Chateau Margaux has stunned the wine world by announcing that it is to start selling ‘first growth’ natural gas.
The revelation came following the discovery of large deposits of methane under one of its vineyards, which has since been ripped up to allow the installation of an industrial drill.
‘It was controversial,’ admits chateau owner, Ari Stocrate. ‘But what could we do? We were sitting on a fortune. And it was only Merlot so we figured nobody would really miss it.’
C’est le business
The move has not gone down well with locals, who object to a large flaring chimney in amongst their hallowed villages. But drinks analyst, Anna Lyst says that commercially the move makes sense,
‘In terms of costs per cubic litre compared to sale price, gas is currently one of the most profitable substances on the planet,’ she told Fake Booze.
‘Though it’s still some way behind premium tonic water.’
Safety fears, she said, were largely unjustified because ‘It’s a lot less explosive than the revelations that come out of St Emilion on a more or less monthly basis.’
Putting the gas into gastronomy
Margaux is selling its gas in one-litre ‘bouteilles gastronomique’, and Ari Stocrate was quick to defend the €150/bottle price tag.
‘You have to remember that gas has been absorbing our magnificent subterranean terroir for thousands of years before rising to the surface through our famous pebbly soils,’ he said.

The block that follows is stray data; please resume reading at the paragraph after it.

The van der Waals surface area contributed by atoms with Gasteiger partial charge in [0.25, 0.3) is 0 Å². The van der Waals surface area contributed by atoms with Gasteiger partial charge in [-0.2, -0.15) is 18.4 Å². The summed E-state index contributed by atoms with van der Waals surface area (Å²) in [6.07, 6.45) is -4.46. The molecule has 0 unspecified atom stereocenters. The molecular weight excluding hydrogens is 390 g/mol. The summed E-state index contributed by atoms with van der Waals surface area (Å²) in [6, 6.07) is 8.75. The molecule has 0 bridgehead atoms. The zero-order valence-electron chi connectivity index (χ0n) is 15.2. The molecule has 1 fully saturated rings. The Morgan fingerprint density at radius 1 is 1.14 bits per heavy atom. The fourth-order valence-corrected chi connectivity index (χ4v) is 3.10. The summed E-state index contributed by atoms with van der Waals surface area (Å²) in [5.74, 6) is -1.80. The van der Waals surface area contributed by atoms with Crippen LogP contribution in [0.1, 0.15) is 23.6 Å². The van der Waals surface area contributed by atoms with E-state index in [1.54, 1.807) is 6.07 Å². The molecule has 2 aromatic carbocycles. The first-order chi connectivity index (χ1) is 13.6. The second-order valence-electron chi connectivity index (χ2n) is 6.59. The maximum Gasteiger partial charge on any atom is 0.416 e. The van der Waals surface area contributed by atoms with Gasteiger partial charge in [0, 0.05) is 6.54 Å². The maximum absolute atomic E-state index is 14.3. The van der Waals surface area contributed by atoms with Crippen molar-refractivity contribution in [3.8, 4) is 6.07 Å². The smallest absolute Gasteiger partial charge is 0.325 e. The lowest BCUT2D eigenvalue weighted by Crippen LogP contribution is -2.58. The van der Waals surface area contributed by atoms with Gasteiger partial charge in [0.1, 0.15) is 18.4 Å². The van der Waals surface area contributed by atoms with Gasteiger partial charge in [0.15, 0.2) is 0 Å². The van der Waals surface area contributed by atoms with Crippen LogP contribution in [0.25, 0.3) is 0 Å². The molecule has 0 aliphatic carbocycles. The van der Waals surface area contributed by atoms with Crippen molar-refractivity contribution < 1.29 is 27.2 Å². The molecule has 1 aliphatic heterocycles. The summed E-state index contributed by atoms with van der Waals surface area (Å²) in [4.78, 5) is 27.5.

‘So it’s probably underpriced if anything.’
The chateau, he said, was following the ‘Dom Perignon model’ with production ‘strictly limited’ to several million litres a year.
Flair with flare
Pierre Le Creuset, three-starred chef at ‘L’Imbecile Riche’ in Paris says that he has bought hundreds of bottles for his kitchen.
‘It is a very refined gas to cook with,’ he said. ‘It brings an inherent elegance and delicacy to roasted food that only the finest palates can appreciate.’
Experiments with marinating a haunch of venison in gas were, he said, abandoned after an unfortunate incident with a commis sommelier’s Gauloise.
‘It is a shame,’ he told Fake Booze, ‘the chargrilled effect was quite unique, but the attendant lawsuit made it prohibitively expensive.’
Several other chateaux have also begun prospecting for natural reserves, and there is already a groundswell of support for a PGI – a protected gaseous indication – on the left bank.
‘We should learn from wine and swiftly codify the gas fields,’ said Rose-Anne Segla of Chateau Croquet Mallet. ‘With luck, we have sufficient gas reserves that an arcane and illogical hierarchy will allow us to continue arguing amongst ourselves for at least the next two hundred years.
‘And if there is no problem with crude oil, then I don’t see why we can’t have cru’d gas…’